Chosen by our Leak Curators
Uh, what’s a phage?
Short for bacteriophage, these sneaky little viruses infect bacteria, while leaving other organisms (like people) alone. This makes them perfect partners-in-crime for treating bacterial infections. You may not have heard of it before, but phage therapy actually dates back around a hundred years. But it suddenly phell out of vogue (especially in western medicine) around a century ago when antibiotics were discovered.
Why bring them back?
Because antibiotics, that’s why! Antibiotics were super effective at phirst, but we ended up overusing them (as people tend to). This is a problem because bacteria are notoriously good at overcoming hardship (for example, by evolving antibiotic resistance). Thankfully, scientists refused to go down without a phight and phigured out how to use phages and antibiotics together. Smart phage therapy essentially involves pulling an Uno reverse and presenting bacteria with a trade-off: if they redirect their evolution towards phending off phage attacks, they become susceptible to antibiotics once again (talk about a bait and switch).
So what’s the latest?
As with any treatment, phage therapy still needs to go through clinical research. These phriends from Australia just carried out the phirst ever preclinical animal trial using phage-antibiotic combination therapy. In the study, the researchers phished out antibiotic-compatible phages from sewage water (ew) to see if they could use them to squash bacterial infections.
What did they find?
The TL;DR is that when bacteria-infected mice were treated with either antibiotics, phages, or a combination of the two, the one-two punch combo proved to be the most effective. Great news because as of now, phage therapy is used for humans only in extreme situations (like in the case of this patient who underwent emergency treatment in 2016). As we gather more evidence of its efficacy and safety, phage therapy might eventually become more common.
The Leak: Thanks to our overuse of antibiotics (ugh), we need new therapeutics to phight bacterial infections. One approach is to recruit the enemy of our enemy: viruses that kill bacteria. By creating a strike phorce of special phages and antibiotics, we might just have a shot at winning the great bacteria war.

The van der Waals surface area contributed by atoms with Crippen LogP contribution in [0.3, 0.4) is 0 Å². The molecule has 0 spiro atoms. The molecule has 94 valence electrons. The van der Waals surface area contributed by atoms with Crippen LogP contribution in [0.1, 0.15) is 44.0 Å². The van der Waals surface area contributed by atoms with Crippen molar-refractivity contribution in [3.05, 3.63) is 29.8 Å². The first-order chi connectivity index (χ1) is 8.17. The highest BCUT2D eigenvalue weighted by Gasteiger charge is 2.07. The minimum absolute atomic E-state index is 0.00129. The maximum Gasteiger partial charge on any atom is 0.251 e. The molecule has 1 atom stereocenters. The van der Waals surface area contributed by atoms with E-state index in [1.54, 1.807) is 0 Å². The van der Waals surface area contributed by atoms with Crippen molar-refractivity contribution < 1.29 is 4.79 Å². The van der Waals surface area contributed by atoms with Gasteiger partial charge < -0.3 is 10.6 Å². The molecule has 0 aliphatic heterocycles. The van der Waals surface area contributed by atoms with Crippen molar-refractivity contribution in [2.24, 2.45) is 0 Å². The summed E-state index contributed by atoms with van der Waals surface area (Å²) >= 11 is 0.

Can’t say we’re surprised, considering how disastrous things have been lately. Scientists have long known that enduring hardship can accelerate one’s aging at a genetic level. But does this principle also apply to natural disasters like hurricanes? A recent paper suggests that indeed, adverse weather events can speed up the rate at which your body ages.
How do you measure the effects of a hurricane?
A group of scientists turned to the wild macaque monkeys on the island of Cayo Santiago, off the coast of Puerto Rico. These monkeys had been happily living their best, tropical lives until 2017, when they were hit by the devastating Hurricane Maria. The scientists were able to collect blood samples from the monkeys who survived the hurricane, and compare them to blood samples collected from monkeys on the island in the years prior.
What did they find?
Following the hurricane, the monkeys showed increased expression of genes associated with stress, inflammation, and aging. In other words, having experienced this natural disaster appears to have accelerated their aging at a molecular level. Based on the typical profile of macaque aging, the scientists estimated that the hurricane had accelerated their gene expression patterns by about 2 years (which is around 7-8 human years!).
The Leak: According to a new paper, weather-related natural disasters can make your body get older on an accelerated timeline. Good thing the world’s climate isn’t getting increasingly volatile and unpredictable or anything.
At least you don’t have to figure out how to grow them in outer space. Scientists have started to crack that puzzle by growing the very first plants in lunar soil.
Hold up. Is there a farm on the moon?
Not yet. But we do have lunar soil samples here on earth that were collected on the various Apollo missions. A group of researchers planted seeds in this moon dirt to see what would happen.
The good news is that the plants did in fact grow in this extraterrestrial soil. The less good news is that their roots and leaves were somewhat stunted, and their genes showed clear signs of stress (aka the plants survived, but didn’t exactly thrive).
The Leak: If we ever want to support human life on other planets, we’ve gotta figure out how to grow food in space. As of now, it looks like we might be able to grow some earthly plants, but it’s probably gonna be a while before you get any organic bok choy in the space cafeteria.
A new study shows that unborn fetuses rely on their mothers’ circadian rhythms (aka body clocks) to dictate their own biological activities (like gene expression). So if you’re expecting, you now have a scientifically approved reason to stop working and go straight to bed at 10 pm.
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